Home Culture Stay Warm This Winter With These Soups From Israeli Restaurateurs

Stay Warm This Winter With These Soups From Israeli Restaurateurs

by Touchpoint Israel
Stay Warm This Winter With These Soups From Israeli Restaurateurs

Soup may be the ultimate comfort food. During the cold winter, nothing warms and satisfies the belly like a steaming, fragrant bowl of hearty soup.

Israelis are getting into soup season with gusto now that the temperatures are dipping. It’s prime time for restaurateurs who specialize in soups, such as Noam Frankfort, Nurah Husaisi, Nir Elkayam, and Ofer Elmaliach.

Hamarakia (The Soupery)

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A certified Vegan Friendly eatery at 4 Koresh Street near the hub of downtown Jerusalem, Hamarakia rotates more than 70 tried-and-true soups on its menu, accompanied by homey Israeli staples such as hummus and shakshuka. Co-owner Noam Frankforter, who bought the eatery from its founders with a friend 14 years ago, says each evening there are seven “warm and cozy” soups offered. “In summer we add cold soups using yogurt or fresh tomatoes,” Frankforter says. The biggest sellers at Hamarakia in winter are soups with lentils, beans, or sweet potatoes.

Coconut-Orange Lentil Soup Recipe (Serves 5)
  • 2 tablespoons olive oil
  • 2 medium onions (chopped)
  • 2 medium carrots (diced)
  • 1 medium potato (diced)
  • half a bunch fresh coriander (chopped)
  • 2 cups coconut milk
  • 1½ cups orange lentils, soaked 20 minutes
  • curry powder, flaked cilantro, salt, pepper
  • about 2 cups water or vegetable stock

In a soup pot, fry the chopped onion in the olive oil. When the onions turn golden, add the diced carrots and potatoes and stir. Add curry, cilantro, salt, and pepper to taste. Continue stirring. Add the soaked lentils and coconut milk. Add half the chopped coriander, plus enough water or vegetable stock, to cover. Cook for half an hour. Puree half the soup with an immersion blender and add back into pot. Garnish with the rest of the chopped coriander.

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Mitbach Shel Nurah (Nora’s Kitchen)

Mitbach Shel Nurah (Nora’s Kitchen), a kosher Druze eatery in Daliat el-Carmel about an hour north of Tel Aviv, is a good place to sample traditional northern Syrian Druze dishes such as Barbajeena soup. Chef Nurah Husaisi stated that this first course is popular in the winter because of its warming ingredients including cardamom. Husaisi cooked up a huge pot of barbajeena for A-sham, the Arab Food Festival in Haifa earlier this month.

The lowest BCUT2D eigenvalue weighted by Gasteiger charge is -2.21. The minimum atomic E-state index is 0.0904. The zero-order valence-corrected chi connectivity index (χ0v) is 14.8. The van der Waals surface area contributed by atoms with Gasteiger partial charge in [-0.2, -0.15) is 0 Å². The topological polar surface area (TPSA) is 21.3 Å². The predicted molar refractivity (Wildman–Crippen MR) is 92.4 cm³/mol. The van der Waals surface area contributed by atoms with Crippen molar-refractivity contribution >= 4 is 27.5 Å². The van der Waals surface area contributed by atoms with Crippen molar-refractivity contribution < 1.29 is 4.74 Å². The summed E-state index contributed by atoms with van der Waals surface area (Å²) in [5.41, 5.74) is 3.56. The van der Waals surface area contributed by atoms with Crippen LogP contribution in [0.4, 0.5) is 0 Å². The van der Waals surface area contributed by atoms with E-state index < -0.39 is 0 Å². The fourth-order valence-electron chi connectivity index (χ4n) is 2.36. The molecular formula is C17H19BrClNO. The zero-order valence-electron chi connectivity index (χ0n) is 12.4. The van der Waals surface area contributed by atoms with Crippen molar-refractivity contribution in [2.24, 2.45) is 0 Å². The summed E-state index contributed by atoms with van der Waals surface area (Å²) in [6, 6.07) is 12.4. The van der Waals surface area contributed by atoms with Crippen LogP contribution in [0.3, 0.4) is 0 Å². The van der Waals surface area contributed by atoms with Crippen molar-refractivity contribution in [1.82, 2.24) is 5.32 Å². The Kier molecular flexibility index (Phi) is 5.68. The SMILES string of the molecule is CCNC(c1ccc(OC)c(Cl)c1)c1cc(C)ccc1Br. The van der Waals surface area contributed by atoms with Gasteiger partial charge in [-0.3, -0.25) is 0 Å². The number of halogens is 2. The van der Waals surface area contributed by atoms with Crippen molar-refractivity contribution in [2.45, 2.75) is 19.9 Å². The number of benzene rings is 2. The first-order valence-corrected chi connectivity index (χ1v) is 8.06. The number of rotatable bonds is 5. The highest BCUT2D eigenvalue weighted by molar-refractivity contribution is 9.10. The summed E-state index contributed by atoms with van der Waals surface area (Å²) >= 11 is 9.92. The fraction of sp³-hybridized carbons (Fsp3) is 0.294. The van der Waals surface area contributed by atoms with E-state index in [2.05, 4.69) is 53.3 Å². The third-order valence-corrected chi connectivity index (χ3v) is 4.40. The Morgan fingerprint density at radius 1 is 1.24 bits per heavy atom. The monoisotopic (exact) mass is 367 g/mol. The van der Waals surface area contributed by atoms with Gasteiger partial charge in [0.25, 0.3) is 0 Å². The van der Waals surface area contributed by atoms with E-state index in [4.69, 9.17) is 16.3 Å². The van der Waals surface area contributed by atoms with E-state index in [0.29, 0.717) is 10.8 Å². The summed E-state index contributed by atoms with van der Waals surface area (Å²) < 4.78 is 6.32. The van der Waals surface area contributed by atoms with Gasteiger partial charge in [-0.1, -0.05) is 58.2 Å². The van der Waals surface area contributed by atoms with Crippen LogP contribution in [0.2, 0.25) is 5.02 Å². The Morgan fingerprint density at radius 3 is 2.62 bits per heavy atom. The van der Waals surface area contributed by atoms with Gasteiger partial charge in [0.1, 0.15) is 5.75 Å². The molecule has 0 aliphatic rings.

PHOTO: Arab Food Festival PR

PHOTO: Arab Food Festival PR

Barbajeena (Serves 10)
  • 2 cups dry chickpeas (4 cups canned)
  • 1 cup of brown or green lentils
  • 1 cup bulgur
  • 2 onions
  • 1 red bell pepper
  • ½ cup of olive oil
  • ½ teaspoon cinnamon
  • ½ teaspoon cardamom
  • teaspoon cumin
  • salt and pepper to taste

If using dry chickpeas, soak them overnight. Drain the soaking water and place the chickpeas in a pot and cover with tap water. Cook until tender on high heat. When the chickpeas are soft, add the lentils and the bulgur, plus water if needed, and bring to boil. Place the onion, bell pepper, olive oil, and spices in a food processor and process them finely (careful not to over process). Add the mix to the soup and keep cooking for about an hour until the soup thickens and the lentils are cooked, stirring occasionally.

Nurah Husaisi in her restaurant in Daliat el-Carmel. Photo: Courtesy.

Nurah Husaisi in her restaurant in Daliat el-Carmel. Photo: Courtesy.

Café Sofia

Café Sofia in Jerusalem’s Inbal Hotel has kicked off its annual soup festival through April 7, offering five different soups each day on an all-you-can-eat basis (wow!). Chef Nir Elkayam uses family recipes to make his minestrone, pea, cream of corn, eggplant, and cream of Jerusalem artichoke and leek soups ( pictured below). The Cafe’s hours are Sunday through Thursday noon to 10pm, with Friday being 11-3.

Jerusalem Artichoke Soup (Serves 6)
  • 1 liter vegetable stock
  • 2 leeks coarsely chopped
  • 800 grams peeled potatoes cut into cubes
  • 500 grams Jerusalem artichoke, peeled and coarsely chopped
  • 3 garlic cloves
  • salt and pepper to taste
  • 150 ml. cream or nondairy substitute
  • olive oil and thyme, optional garnish

Boil the stock and add the potato cubes, Jerusalem artichoke, garlic, and leek. Cook until all are soft. Blend the ingredients, bring to a boil again, and add the cream. Season to taste and garnish with olive oil and thyme leaves.

Café Sofia’s cream of Jerusalem artichoke soup. Photo courtesy of The Inbal Hotel.

Café Sofia’s cream of Jerusalem artichoke soup. Photo courtesy of The Inbal Hotel.

Zuppa

Zuppa (Italian for soup),  has been owned for the past 10 years by Ofer Elmaliach and Koby Bendelac. It has two Tel Aviv locations: Ibn Gabirol 138 and Ahad Ha’am 19.

“Our idea was to take high-quality ingredients and use basic professional cooking methods to turn them into simple, healthy, inexpensive soups, salads, and sandwiches,” Elmaliach stated. “Every day we have five or six different homemade soups, all natural, with no powdered bullion or MSG.”

PHOTO: courtesy of Zuppa Tel Aviv.

PHOTO: courtesy of Zuppa Tel Aviv.

A typical daily menu at Zuppa lists varieties such as goulash, Jerusalem artichoke, minted pea, vichyssoise, black bean with rosemary, chicken-noodle, and mushroom-zucchini. Sign up online for Zuppa’s soup club amd enter your three favorite soups. You’ll get a text when the eatery plans to serve one of them.

“Soup is very comforting and brings up home and childhood,” says Elmaliach. “There’s something about it that makes you feel better, especially chicken-noodle or vegetable soup.”

Originally posted at Israel21C.

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